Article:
Filter by

Date +
Topic +
Organisation +

[ Clear Filtering ]

Publications, Reports & Research

Resources

Publications, Reports & Research

Our publications, reports and research library hosts over 500 specialist reports and research papers on all topics associated with CCS.

View our Publications, Reports & Research Library Disclaimer.

Filter by

[ Clear Filtering ]

Standards and incentives under moral hazard with limited liability
Standards and incentives under moral hazard with limited liability

2nd August 2012

Topic(s): Economics

We consider amodel of moral hazard with limited liability of the agent and effort that is two-dimensional. One dimension of the agent’s effort is observable and the other is not. The principal can thusmake the contract conditional not only on outcome but also on observable effort. The principal’s optimal contract gives the agent no rent and – in contrast to the first-best allocation – uses toomuch observable effort and too little unobservable effort. This distortion in the relative use of the two kinds of effort increases if the agent’s liability becomes more limited.

Download


Disclaimer

The content within the Global CCS Institute Publications, Reports and Research Library is provided for information purposes only. We make every effort and take reasonable care to keep the content of this section up-to-date and error-free. However, we make no claim as to its accuracy, currency or reliability.

Content and material featured within this section of our website includes reports and research published by third parties. The content and material may include opinions and recommendations of third parties that do not reflect those held by the Global CCS Institute.

Scotland’s path to a low-carbon economy
Scotland’s path to a low-carbon economy

1st February 2010

Topic(s): Economics

Scotland’s path to a low-carbon economy sets out the Committee on Climate Change’s advice on how Scotland can meet its ambitious 2020 target, to reduce emissions of all greenhouse gases by 42%, and on the level of annual targets in Scotland. It also provides advice on the inclusion of aviation and shipping emissions and the use of carbon credits in Scotland, as well as on economic and social impacts of meeting the targets. 

Download


Disclaimer

The content within the Global CCS Institute Publications, Reports and Research Library is provided for information purposes only. We make every effort and take reasonable care to keep the content of this section up-to-date and error-free. However, we make no claim as to its accuracy, currency or reliability.

Content and material featured within this section of our website includes reports and research published by third parties. The content and material may include opinions and recommendations of third parties that do not reflect those held by the Global CCS Institute.

The economic impact of climate change
The economic impact of climate change

22nd September 2008

Topic(s): Economics

This paper reviews the literature on the economic impacts of climate change, an externality that is unprecedentedly large, complex, and uncertain. Only 14 estimates of the total damage cost of climate change have been published, a research effort that is in sharp contrast to the urgency of the public debate and the proposed expenditure on greenhouse gas emission reduction. These estimates show that climate change initially improves economic welfare. However, these benefits are sunk. Impacts would be predominantly negative later in the century. Global average impacts would be comparable to the welfare loss of a few percent of income, but substantially higher in poor countries. There are over 200 estimates of the marginal damage cost of carbon dioxide emissions. The uncertainty about the social cost of carbon is large and right-skewed. For a standard discount rate, the expected value $50/tC, which is much lower than the price of carbon in the European Union but much higher than the price of carbon elsewhere. Current estimates of the damage costs of climate change are incomplete, with positive and negative biases. Most important among the missing impacts are the indirect effects of climate change on economic development, large scale biodiversity loss, low probability – high impact scenarios, the impact of climate change on violent conflict, and the impacts of climate change beyond 2100. From a welfare perspective, the impact of climate change is problematic because population is endogenous, and because policy analyses should separate impatience, risk aversion, and inequity aversion between and within countries.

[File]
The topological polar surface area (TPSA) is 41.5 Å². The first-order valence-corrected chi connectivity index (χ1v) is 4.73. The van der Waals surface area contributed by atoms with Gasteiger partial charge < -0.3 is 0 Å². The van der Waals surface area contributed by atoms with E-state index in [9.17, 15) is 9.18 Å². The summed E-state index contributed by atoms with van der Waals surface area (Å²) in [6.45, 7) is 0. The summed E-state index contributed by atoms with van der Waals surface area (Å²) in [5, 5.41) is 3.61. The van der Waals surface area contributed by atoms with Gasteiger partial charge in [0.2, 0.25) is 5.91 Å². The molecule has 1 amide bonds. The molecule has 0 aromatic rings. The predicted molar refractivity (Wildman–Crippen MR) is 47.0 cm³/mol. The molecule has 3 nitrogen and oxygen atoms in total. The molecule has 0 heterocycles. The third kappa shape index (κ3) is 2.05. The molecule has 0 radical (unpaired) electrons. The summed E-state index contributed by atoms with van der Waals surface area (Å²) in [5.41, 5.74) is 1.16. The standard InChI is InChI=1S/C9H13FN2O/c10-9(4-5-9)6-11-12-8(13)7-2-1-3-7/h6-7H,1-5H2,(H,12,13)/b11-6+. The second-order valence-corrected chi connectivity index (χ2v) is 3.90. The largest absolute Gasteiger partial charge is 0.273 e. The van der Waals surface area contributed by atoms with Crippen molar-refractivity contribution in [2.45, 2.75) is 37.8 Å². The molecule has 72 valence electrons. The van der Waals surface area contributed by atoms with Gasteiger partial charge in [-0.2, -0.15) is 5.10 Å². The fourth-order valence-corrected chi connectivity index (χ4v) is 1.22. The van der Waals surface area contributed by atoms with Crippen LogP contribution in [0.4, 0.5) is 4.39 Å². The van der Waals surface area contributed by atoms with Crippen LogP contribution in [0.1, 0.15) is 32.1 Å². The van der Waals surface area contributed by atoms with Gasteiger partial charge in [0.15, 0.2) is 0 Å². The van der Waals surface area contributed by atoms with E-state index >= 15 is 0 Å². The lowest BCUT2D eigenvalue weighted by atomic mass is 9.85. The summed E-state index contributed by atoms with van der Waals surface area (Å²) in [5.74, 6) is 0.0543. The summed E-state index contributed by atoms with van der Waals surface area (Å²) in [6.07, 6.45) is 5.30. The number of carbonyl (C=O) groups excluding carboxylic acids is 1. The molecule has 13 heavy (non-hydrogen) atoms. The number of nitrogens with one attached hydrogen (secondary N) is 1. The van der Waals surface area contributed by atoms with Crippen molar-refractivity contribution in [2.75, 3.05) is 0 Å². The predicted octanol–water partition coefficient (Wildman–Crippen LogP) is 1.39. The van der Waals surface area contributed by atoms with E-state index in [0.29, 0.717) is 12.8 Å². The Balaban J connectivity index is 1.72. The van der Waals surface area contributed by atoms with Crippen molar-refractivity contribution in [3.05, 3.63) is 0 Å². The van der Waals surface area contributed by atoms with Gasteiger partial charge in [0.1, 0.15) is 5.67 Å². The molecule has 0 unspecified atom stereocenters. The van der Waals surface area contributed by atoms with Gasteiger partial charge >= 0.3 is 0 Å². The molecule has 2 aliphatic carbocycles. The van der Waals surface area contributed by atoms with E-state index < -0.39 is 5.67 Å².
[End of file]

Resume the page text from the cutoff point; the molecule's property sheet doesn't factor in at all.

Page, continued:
Download


Disclaimer

The content within the Global CCS Institute Publications, Reports and Research Library is provided for information purposes only. We make every effort and take reasonable care to keep the content of this section up-to-date and error-free. However, we make no claim as to its accuracy, currency or reliability.

Content and material featured within this section of our website includes reports and research published by third parties. The content and material may include opinions and recommendations of third parties that do not reflect those held by the Global CCS Institute.

Newsletter

Get the latest CCS updates